[Lingtyp] Utterance boundaries as a universal concept?

Ian Joo I.Joo at tilburguniversity.edu
Sun Dec 18 04:55:00 UTC 2022

Dear John,

thank you for pointing that out.
Could you please give us the full reference of the works you mentioned? (Himmelmann & Troiani; Toiani & Du Bois; Lai & Du Bois; Degand et al.)
We would much appreciate it.


16/12/2022 오전 1:34, John DuBois <dubois at ucsb.edu> 작성:

I agree with David that "utterance" is far from a trivial unit to reliably identify from continuous discourse.

Far more reliable is the intonation unit. Intonation unit boundaries are universally and reliably recognizable based on prosodic cues alone, even in a language you don't know. See Himmelmann, and Troiani.) Intonation units thus have a well-defined beginning, middle, and end (unlike the other units).

New work by Giorgia Toiani and myself on Kazakh presents a solid methodology for confirming inter-transcriber reliability for intonation units.

Further, new work by Ryan Ka Yau Lai and myself on English shows in detail what it means for a word to be initial, medial or final in the intonation unit. (We'll present this next month at LSA.) This has consequences for typological concepts like so-called "sentence-final particle", some of which are probably actually intonation-unit-final.

We are also developing a prosodic operationalization of the utterance, based on a sequence of 1 or more intonation units.

In addition to the very interesting work by Kibrik and colleagues on basic discourse units, there is equally interesting work along the same lines by Liesbeth Degand and her students. These 2 initiatives are closer to operationalizing something like "utterance" in a meaningful way. Still, it's not clear if the reliability of these units can reach the level of the intonation unit, nor of the prosodically-defined utterance.

John W. Du Bois
Professor of Linguistics
University of California, Santa Barbara
Santa Barbara, California 93106
dubois at ucsb.edu<mailto:dubois at ucsb.edu>

On Thu, Dec 15, 2022, 1:36 AM David Gil <gil at shh.mpg.de<mailto:gil at shh.mpg.de>> wrote:
Ian, and everybody,

My impression is that the notion of "utterance" is every bit as
problematical as that of "word" — though it seems like there as not been
as much discussion about utterances as there has been about words.

I was particularly struck by the lack of clarity of the notion of
utterance when developing our Max Planck Institute naturalistic corpora
in Jakarta.  When transcribing our naturalistic data, our goal was to
enter each utterance into a separate field in our database; however, we
had no clear set of principles how to parse a continuous say hour-long
text into such utterances.  While for many purposes it didn't really
matter, for some it most clearly did.  Ian's proposed generalizations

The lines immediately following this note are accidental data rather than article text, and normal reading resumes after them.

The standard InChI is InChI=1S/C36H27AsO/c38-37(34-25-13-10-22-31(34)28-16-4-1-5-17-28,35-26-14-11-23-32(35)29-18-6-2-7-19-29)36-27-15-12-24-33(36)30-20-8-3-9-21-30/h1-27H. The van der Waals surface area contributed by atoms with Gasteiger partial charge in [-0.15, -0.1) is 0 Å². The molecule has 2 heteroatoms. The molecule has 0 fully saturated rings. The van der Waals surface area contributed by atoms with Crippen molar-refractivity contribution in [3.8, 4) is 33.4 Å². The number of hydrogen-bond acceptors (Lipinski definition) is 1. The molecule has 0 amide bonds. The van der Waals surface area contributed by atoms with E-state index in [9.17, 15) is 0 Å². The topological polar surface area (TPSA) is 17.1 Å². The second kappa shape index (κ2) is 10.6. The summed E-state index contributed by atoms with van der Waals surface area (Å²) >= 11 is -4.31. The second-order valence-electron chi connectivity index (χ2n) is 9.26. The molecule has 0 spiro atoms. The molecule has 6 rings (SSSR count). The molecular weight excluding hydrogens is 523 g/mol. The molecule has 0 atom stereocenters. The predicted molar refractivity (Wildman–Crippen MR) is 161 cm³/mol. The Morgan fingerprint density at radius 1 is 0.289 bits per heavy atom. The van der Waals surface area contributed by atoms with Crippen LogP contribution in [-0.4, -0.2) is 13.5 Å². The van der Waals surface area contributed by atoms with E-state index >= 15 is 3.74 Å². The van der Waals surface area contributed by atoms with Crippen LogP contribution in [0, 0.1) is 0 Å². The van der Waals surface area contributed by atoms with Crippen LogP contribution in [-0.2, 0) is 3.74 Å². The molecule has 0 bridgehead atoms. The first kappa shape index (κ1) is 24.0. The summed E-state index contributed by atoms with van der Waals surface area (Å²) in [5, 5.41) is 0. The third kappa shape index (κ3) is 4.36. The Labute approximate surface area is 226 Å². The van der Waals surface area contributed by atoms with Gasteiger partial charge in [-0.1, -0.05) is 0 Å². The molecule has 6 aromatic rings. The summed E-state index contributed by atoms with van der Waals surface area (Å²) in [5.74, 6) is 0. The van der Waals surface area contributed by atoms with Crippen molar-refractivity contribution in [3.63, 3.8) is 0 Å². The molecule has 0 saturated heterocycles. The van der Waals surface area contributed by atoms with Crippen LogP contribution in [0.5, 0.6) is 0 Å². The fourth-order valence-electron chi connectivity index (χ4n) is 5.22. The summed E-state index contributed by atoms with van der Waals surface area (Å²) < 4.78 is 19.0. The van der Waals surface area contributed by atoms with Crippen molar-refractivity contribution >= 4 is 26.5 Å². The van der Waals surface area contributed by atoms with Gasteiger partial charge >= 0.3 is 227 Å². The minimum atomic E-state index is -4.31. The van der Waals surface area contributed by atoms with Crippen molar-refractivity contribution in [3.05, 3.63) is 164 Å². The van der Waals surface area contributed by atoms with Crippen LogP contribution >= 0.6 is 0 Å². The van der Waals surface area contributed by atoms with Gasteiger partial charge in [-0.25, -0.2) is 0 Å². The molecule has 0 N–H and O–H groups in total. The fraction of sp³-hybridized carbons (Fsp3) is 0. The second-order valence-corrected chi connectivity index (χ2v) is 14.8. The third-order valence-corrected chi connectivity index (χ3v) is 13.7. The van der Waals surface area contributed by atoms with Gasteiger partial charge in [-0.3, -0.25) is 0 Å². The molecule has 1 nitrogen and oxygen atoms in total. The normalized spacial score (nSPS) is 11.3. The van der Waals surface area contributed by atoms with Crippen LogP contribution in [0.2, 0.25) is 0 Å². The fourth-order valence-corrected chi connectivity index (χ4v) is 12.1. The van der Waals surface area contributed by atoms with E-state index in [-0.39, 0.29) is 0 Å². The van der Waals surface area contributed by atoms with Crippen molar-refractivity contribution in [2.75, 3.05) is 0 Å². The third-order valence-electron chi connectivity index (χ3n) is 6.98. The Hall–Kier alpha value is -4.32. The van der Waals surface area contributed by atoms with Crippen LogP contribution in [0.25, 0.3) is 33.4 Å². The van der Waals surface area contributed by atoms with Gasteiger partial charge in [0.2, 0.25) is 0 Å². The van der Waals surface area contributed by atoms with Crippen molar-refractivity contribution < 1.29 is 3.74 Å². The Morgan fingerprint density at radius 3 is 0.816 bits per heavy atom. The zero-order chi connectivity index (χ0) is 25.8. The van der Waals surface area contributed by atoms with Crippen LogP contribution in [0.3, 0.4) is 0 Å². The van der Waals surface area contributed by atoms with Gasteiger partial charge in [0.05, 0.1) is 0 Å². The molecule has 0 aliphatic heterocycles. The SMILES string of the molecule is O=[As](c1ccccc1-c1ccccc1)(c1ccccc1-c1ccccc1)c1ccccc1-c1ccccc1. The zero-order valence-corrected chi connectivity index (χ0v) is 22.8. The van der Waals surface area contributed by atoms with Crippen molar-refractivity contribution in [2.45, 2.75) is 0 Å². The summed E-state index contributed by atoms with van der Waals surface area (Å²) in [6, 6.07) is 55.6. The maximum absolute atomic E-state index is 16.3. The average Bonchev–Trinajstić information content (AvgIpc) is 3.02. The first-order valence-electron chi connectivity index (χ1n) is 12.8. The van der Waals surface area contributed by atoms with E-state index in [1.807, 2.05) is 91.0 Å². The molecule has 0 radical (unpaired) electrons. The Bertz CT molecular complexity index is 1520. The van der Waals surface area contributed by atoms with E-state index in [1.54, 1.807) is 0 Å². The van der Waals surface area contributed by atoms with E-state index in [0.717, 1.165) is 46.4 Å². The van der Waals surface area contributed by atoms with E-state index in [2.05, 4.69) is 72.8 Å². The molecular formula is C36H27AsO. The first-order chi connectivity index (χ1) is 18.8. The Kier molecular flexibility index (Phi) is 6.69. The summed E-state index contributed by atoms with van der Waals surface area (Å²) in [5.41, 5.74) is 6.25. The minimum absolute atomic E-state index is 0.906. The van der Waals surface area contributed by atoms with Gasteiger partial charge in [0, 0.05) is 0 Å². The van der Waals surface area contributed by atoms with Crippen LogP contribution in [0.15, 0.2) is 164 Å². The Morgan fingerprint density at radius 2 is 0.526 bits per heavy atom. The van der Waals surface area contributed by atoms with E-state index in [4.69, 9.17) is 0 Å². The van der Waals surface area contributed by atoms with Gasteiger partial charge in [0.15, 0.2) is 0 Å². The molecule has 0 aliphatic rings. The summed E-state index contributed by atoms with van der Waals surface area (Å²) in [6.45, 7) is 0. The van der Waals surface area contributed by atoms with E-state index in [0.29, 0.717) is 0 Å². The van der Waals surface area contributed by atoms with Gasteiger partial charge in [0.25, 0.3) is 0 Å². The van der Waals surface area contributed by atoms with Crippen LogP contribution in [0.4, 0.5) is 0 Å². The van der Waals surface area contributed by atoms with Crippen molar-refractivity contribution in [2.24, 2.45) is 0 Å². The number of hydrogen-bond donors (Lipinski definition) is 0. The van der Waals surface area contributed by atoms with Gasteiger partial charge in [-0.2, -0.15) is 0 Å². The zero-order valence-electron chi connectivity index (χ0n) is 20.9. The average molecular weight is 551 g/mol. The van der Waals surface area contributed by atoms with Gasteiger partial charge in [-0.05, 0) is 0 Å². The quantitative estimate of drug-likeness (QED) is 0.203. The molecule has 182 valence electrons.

might be a case in point, but the case that struck me as most cogent was
in the field of 1st language acquisition, for which we compiled a large
corpus.  In child language studies, a central role is played by the
notion of MLU, or Mean Length of Utterance, so obviously we wanted to
examine our data in terms of MLU.  But it was patently clear that our
parsings into utterances were arbitrary and problematical in many ways,
which got me to wondering whether this was due to our own ignorance, or
alternatively a more general problem that should perhaps be addressed.
I must confess I haven't thought much about this recently, but I'm now
wondering:  Are there any go-to references on how to parse a text into
utterances, or is this indeed a lacuna that still needs to be filled?


On 15/12/2022 07:31, Ian Joo wrote:
> Dear typologists,
> many grammars employ the terms “word-initial”, “word-final”, and “word-medial”, without specifying what a “word” is.
> And, as we have discussed earlier, there is no consensus on what a “word” is, or whether it is a cross-linguistically valid concept.
> But can we at least agree that the following concepts are universal: “utterance-initial”, “utterance-final”, and “utterance-medial”?
> As all human utterances are finite (signed or spoken), the corollary is that there is a beginning, the ending, and phases in between.
> For example, instead of saying that “a lect does not allow /r/ word-initially”, can we say that it does not allow /r/ utterance-initially?
> Would it save us from the conceptual ambiguity of woordhood?
>  From Hong Kong,
> Ian
> _______________________________________________
> Lingtyp mailing list
> Lingtyp at listserv.linguistlist.org<mailto:Lingtyp at listserv.linguistlist.org>
> https://listserv.linguistlist.org/cgi-bin/mailman/listinfo/lingtyp

David Gil

Senior Scientist (Associate)
Department of Linguistic and Cultural Evolution
Max Planck Institute for Evolutionary Anthropology
Deutscher Platz 6, Leipzig, 04103, Germany

Email: gil at shh.mpg.de<mailto:gil at shh.mpg.de>
Mobile Phone (Israel): +972-526117713
Mobile Phone (Indonesia): +62-082113720302

Lingtyp mailing list
Lingtyp at listserv.linguistlist.org<mailto:Lingtyp at listserv.linguistlist.org>
Lingtyp mailing list
Lingtyp at listserv.linguistlist.org

-------------- next part --------------
An HTML attachment was scrubbed...
URL: <http://listserv.linguistlist.org/pipermail/lingtyp/attachments/20221218/1cea4a5d/attachment.htm>

More information about the Lingtyp mailing list